California Senate votes for stricter net neutrality laws; legislation has smooth road to passage

California Senate votes for stricter net neutrality laws; legislation has smooth road to passage
The California State Senate today voted in favor of a stricter version of the federal net neutrality regulations that are being repealed by order of the FCC on June 11th. Net neutrality forces ISPs and wireless carriers to treat all content the same. Without it, companies like Comcast and AT&T could, in theory, sell "faster lanes" to content streaming companies (think Netflix) in exchange for sacks of cash. Eventually, some of those extra payments could result in higher monthly subscription rates for consumers. Net neutrality also prevents providers from blocking certain content from reaching consumers. In theory, when the regulation is lifted next month, a cable firm could block CNN if the company's CEO doesn't like the news network's politics.

Besides replacing the original net neutrality rules that the Obama-era FCC voted in favor of in February 2015 by a 3-2 vote, the California bill would ban paid data-cap exemptions; this would prevent content providers from paying carriers to offer their streaming services to wireless users without it counting against their data caps.

All 35 votes were along party lines, with 23 Democrats voting for the bill. Net neutrality has a rather easy path to becoming law in California since it just needs to get past the California State Assembly, which has a majority made of Democrats, and get the signature of Governor Jerry Brown. Brown (who once dated Linda Ronstadt, not that it matters) is also a Democrat. A bill similar to California's SB822 is being considered in New York.

As for the federal net neutrality regulations, a Congressional Review Act (CRA) vote to overturn the FCC's order to repeal made it past the Senate by a 52-47 count (49 Democrats and 3 Republicans voted "Aye, ailing Sen. John McCain was absent). The next stop is the House, where passing the CRA will be a longshot. And even if it should get through the House, it would no doubt be vetoed by President Trump. Overturning a presidential veto would require two-thirds of both chambers to vote in favor of the CRA.

It would seem the best way to save net neutrality would be for each state to follow the examples set by California and New York. Polls show that a majority of Americans want net neutrality to remain in place.

source: ArsTechnica



1. 14545

Posts: 1835; Member since: Nov 22, 2011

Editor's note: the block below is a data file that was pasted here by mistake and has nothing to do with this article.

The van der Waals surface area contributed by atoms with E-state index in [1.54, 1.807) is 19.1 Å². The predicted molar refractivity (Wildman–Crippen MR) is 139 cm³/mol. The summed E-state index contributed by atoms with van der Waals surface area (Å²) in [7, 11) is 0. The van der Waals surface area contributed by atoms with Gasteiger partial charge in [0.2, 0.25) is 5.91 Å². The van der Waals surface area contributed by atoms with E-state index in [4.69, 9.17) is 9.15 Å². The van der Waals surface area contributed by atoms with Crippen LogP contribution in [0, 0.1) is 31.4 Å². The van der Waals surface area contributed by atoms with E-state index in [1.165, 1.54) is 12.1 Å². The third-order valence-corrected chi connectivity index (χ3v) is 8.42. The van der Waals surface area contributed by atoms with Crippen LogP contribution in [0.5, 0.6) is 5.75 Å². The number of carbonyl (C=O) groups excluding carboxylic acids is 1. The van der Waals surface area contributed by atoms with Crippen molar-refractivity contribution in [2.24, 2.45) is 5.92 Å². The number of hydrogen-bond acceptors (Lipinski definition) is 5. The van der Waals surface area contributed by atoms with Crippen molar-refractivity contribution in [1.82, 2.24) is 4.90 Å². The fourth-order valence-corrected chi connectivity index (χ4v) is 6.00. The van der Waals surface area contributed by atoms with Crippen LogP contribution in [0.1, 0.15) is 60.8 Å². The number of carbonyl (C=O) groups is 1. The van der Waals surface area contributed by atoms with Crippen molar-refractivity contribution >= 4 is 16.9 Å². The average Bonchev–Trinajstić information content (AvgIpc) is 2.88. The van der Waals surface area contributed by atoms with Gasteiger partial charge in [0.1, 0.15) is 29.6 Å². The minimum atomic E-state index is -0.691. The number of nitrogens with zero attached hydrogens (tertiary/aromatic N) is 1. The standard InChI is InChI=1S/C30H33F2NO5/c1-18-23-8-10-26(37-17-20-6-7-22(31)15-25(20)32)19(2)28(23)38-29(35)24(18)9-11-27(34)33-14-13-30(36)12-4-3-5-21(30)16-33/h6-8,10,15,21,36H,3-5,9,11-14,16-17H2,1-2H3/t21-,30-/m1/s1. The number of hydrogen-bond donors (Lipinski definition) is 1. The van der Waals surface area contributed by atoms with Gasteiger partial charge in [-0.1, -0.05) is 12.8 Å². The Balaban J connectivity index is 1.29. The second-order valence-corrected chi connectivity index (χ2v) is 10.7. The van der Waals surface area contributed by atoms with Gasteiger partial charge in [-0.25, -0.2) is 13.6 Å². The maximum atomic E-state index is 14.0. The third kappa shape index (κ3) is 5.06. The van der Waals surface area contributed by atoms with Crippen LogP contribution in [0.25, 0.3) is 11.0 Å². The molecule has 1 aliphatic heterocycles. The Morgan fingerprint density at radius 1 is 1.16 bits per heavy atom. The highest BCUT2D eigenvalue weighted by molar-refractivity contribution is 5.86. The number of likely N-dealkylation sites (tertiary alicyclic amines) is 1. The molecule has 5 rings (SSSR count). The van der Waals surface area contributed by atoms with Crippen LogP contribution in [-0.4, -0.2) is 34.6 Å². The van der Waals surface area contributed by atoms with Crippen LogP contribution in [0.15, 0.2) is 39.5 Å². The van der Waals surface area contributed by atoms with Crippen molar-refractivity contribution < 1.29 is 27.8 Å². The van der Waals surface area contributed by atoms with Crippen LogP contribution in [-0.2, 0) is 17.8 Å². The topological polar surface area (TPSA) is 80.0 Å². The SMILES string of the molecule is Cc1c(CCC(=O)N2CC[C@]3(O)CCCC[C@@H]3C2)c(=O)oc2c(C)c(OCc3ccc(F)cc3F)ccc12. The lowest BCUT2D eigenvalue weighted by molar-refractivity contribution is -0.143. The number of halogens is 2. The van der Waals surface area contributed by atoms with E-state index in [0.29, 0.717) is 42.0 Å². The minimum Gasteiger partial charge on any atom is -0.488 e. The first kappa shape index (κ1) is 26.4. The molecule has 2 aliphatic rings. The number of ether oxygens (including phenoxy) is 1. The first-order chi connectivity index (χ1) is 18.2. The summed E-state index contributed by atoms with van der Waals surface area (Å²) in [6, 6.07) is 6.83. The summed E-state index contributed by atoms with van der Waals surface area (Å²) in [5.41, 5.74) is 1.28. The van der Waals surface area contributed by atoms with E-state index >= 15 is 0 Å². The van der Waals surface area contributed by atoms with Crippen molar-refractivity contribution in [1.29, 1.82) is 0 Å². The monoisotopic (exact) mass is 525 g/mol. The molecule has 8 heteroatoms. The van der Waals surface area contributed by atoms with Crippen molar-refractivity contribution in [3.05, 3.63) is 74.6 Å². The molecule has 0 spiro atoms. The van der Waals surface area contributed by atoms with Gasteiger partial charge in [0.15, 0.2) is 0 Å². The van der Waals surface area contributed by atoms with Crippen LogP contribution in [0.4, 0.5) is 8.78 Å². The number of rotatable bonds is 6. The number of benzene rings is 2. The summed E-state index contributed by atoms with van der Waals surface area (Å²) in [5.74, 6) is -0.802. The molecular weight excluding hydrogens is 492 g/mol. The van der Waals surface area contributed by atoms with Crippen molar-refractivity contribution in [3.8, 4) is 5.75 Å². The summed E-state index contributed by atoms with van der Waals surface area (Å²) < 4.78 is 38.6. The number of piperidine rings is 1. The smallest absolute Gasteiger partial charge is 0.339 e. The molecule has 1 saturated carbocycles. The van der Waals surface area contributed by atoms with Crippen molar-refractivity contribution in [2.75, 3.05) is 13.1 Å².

Alan, stop posting your stupid politics. Nobody wants to hear it. I'm not even a republican and I didn't vote, I'm just sick of the whining. Stop before this becomes another in a long list of sites that have made it on my block list from incessant whining and off topic posts. This site is about phones, not politics.

2. Subie

Posts: 2395; Member since: Aug 01, 2015

phoneArena publishes articles pertaining to: "editorial content about cell phones and the surrounding ecosystem." -PA With mobile data and the internet being highly prevalent in the use of a cell phone, news articles about net neutrality are definitely relevant to what this site is about.

4. 14545

Posts: 1835; Member since: Nov 22, 2011

It's not. It's strictly about politics. Just like the 800 trump articles that have been posted on the site. They should stick to what people actually come here for.... Politics aren't it.


Posts: 261; Member since: May 03, 2013

You either clicked on THIS article to read it or talk sh!t. GTFO

7. Alan01

Posts: 627; Member since: Mar 21, 2012

Why so sensitive? There is nothing in this article that is biased one way or the other. It is simply a news story relating to something that smartphone users should be aware of. Where do you see anything in this story that is either for Trump or against him? This is NOT a story about politics. It is a story about net neutrality. Alan

10. 14545

Posts: 1835; Member since: Nov 22, 2011

I'm not "sensitive", unlike the people like you who can't stop talking about politics. Did I say anything about trump in the first comment, no. It helps to actually read what is written. I'm sick of the constant blabbering about politics. I don't even vote, and I don't like trump, as I stated before. But clearly reading isn't on the list of the commentors things to do. Next, the Cali law, as you even pointed out, is a detriment to the consumer because it doesn't allow for companies to pay for your usage on their site. Which they should be allowed to do, if they so chose. But hey, as the idiots below pointed out, I'm just a "trump bot" that doesn't even like the guy. I swear this place is about to get put in my blocklist just like Engadget.

9. andrewc31394

Posts: 298; Member since: Jun 23, 2012

As a CA resident I'm glad they posted this article. If you don't like it then why did you come to this page? Was it just to whine?

6. talon95

Posts: 1000; Member since: Jul 31, 2012

This is highly important to our smartphone and technology future. The Trump bots above can power down now.

8. AbhiD

Posts: 850; Member since: Apr 06, 2012

No matter who(Republicans or Democrats) is doing what and is on which side, Net Neutrality needs to be protected. Scrapping Net Neutrality and giving preferential treatment to some will be disastrous for Internet age. It will also give access to certain powers to control the internet, decide what we watch and what we don't. And that would be a dark world.

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